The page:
Categorized | RPGs

Shanghai Vampocalypse Player’s Guide (Savage Worlds) RPG Review

Posted on October 26, 2010 by spikexan


Available at RPGNow.com

    RPG Sourcebook
    Savage Mojo

    What do you give the Savage Worlds’ character who has everything? In an earlier review, I suggested Suzerain, which permits players to take their characters to the demigod level and opens up, well, all the other game books on the bookshelf at home. This is becoming quite the trend as massive gaming collections fail to the get love they deserve. Eden’s under-appreciated Odyssey Prime tried this (with D20 and Unisystem no less). John Wick has an interesting take on it with his Flux game while Suzerain tries to work from one system (Savage Worlds) to make all the setting fit into place. The designers at Savage Mojo could have stopped with the core book, leaving readers to fend for themselves; however, they instead have created a series of settings intended for demigod powerhouses. To paraphrase the game, fighting a few vampires is good work for a hero. Fighting an army of vampires is what you get when you attain Suzerain status.

    The artwork and layout of the book is impressive. Consideration was given towards a variety of themes found within this setting, such as tech, vampires, and Asian culture. Both artists deliver high-end pieces, although I find myself liking Aaron Acevedo’s work more each time I happen upon it (Tomorrowland is a terrific starting place for this).

    The writing in the Player’s Guide is a bit off for this only because it alludes to so much more that is hiding within the GM section, which was a little frustrating. Some games divide these two sections properly and I thought this game could have done it a little better. Besides that, I found the setting quite kick-ass and capturing a bit of Feng Shui’s greatness. I should mention that this game feels like a beer and pretzels survivor horror game (that isn’t a negative thing) whereas the Suzerain setting doesn’t feel that way. This may be intended. By jaunting through various realities, it only makes sense that some games would be more adrenaline-laced while others prove more cerebral.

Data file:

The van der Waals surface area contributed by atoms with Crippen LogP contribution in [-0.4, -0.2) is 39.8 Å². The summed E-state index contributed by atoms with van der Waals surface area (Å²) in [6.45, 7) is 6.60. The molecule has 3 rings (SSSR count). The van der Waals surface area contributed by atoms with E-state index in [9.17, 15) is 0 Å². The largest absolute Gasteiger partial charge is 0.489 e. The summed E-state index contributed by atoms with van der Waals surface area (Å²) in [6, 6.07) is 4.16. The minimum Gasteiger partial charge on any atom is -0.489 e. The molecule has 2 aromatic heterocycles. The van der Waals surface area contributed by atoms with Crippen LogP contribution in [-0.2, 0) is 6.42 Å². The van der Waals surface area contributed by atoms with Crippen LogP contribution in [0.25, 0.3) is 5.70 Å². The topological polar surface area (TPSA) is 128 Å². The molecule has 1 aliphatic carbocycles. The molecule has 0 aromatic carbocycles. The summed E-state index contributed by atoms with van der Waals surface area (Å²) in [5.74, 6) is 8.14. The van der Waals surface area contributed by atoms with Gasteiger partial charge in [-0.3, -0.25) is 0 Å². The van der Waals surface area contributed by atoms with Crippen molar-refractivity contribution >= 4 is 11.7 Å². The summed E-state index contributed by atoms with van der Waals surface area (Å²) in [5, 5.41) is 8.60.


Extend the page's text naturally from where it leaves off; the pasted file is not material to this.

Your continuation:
I think this is the kind of game that would make for a memorable two or three part adventure. It has all the thrills of a good zombie slaughter game, but with vampires (which are generally a bit worse). Throw in some drunken monkey-fu and some tech that would send Shadowrunners back to their armories for back-up and you have a fantastic little setting waiting for you.

    With Halloween around the corner, this could seriously meet your “how-do-I-scare-my-players-this-year” fix.

    Artwork: Five out of Five Dice (great artwork and a printer friendly version for those interested)
    Writing: Four out of Five Dice (cool setting)
    Overall: Four out of Five Dice (so many inspirations/ so little time)

    Review by Todd Cash

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